Bloggers enjoy the same protection as journalists.
This was the recent ruling of the US Court of Appeals in the case of Obsidian Finance Group v. Cox. In this case, Crystal Cox, a blogger, claimed that Obsidian finance company was guilty of tax fraud. The US District Court earlier found Cox guilty of defamation and awarded the finance company $ 2.5 in damages. The lower court issued its ruling anchored on the assumption that since Cox is a blogger and not a journalist, a complainant in a defamation suit is entitled to the presumption of” legal malice or a presumption that the defamatory statement is presumed malicious.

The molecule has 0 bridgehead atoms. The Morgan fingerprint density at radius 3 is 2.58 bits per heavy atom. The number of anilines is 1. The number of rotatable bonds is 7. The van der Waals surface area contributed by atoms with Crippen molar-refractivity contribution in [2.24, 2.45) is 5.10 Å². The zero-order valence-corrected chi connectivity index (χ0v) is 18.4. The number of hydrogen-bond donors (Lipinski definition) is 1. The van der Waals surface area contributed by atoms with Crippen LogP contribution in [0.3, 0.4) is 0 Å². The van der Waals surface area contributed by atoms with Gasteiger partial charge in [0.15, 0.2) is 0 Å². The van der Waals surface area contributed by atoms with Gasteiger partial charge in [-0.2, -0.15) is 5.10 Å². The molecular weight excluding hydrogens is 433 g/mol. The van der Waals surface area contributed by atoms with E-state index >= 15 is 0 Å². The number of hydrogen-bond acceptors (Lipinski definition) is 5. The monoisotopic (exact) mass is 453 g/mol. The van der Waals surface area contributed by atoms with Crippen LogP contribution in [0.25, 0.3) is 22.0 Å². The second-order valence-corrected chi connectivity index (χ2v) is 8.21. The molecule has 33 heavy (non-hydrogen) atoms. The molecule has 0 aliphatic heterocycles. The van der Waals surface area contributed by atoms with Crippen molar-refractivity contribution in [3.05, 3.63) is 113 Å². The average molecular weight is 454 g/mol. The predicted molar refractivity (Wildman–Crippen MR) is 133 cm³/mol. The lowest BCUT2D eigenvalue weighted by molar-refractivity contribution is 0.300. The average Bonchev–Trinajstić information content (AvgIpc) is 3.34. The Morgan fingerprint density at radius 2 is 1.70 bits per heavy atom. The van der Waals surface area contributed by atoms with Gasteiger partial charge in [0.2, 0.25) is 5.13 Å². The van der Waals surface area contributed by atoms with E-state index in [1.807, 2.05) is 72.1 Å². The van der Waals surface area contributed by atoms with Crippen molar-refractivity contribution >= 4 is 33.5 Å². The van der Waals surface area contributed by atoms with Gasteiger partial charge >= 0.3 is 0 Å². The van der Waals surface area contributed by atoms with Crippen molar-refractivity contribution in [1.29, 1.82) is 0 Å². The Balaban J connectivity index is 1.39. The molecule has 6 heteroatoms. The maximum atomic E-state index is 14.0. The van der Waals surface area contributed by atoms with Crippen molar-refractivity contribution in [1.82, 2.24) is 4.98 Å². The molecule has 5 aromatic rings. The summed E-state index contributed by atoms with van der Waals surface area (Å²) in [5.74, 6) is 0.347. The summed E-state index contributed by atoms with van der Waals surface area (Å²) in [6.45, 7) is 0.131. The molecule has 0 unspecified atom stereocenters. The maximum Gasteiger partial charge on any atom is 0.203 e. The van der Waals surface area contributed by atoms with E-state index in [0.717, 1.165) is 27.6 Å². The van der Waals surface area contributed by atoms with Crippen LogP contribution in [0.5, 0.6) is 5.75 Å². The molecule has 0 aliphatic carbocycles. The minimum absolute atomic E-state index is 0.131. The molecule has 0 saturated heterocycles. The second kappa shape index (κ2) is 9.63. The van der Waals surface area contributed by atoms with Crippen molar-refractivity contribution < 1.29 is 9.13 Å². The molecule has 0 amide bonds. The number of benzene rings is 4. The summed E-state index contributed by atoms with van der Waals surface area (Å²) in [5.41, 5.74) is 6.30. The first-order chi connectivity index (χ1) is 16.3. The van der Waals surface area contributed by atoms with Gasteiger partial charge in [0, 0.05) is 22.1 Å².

Further, Cox, as a mere blogger is not entitled to invoke the definition of actual malice established in the New York Times vs. Sullivan case. The 1964 US Supreme Court ruling set the precedent for the rule that journalists can only be held liable for false information if they knew of its falsity or in utter disregard of theRead More »from Bloggers equally protected as journalists